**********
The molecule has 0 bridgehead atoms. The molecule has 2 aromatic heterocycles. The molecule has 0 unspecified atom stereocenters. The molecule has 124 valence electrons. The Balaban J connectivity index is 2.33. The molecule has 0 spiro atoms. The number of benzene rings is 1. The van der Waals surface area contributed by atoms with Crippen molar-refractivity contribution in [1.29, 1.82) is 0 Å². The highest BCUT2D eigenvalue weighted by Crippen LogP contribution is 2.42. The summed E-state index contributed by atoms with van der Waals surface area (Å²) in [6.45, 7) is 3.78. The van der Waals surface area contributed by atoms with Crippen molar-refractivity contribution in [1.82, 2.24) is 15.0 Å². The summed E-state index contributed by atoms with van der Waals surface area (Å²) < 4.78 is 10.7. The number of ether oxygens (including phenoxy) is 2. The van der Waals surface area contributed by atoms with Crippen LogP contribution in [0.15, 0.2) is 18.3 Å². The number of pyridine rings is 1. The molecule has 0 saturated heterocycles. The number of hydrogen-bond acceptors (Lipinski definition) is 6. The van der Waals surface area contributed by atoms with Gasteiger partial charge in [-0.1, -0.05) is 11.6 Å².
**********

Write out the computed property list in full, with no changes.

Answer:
The molecule has 0 bridgehead atoms. The molecule has 2 aromatic heterocycles. The molecule has 0 unspecified atom stereocenters. The molecule has 124 valence electrons. The Balaban J connectivity index is 2.33. The molecule has 0 spiro atoms. The number of benzene rings is 1. The van der Waals surface area contributed by atoms with Crippen molar-refractivity contribution in [1.29, 1.82) is 0 Å². The highest BCUT2D eigenvalue weighted by Crippen LogP contribution is 2.42. The summed E-state index contributed by atoms with van der Waals surface area (Å²) in [6.45, 7) is 3.78. The van der Waals surface area contributed by atoms with Crippen molar-refractivity contribution in [1.82, 2.24) is 15.0 Å². The summed E-state index contributed by atoms with van der Waals surface area (Å²) < 4.78 is 10.7. The number of ether oxygens (including phenoxy) is 2. The van der Waals surface area contributed by atoms with Crippen LogP contribution in [0.15, 0.2) is 18.3 Å². The number of pyridine rings is 1. The molecule has 0 saturated heterocycles. The number of hydrogen-bond acceptors (Lipinski definition) is 6. The van der Waals surface area contributed by atoms with Gasteiger partial charge in [-0.1, -0.05) is 11.6 Å².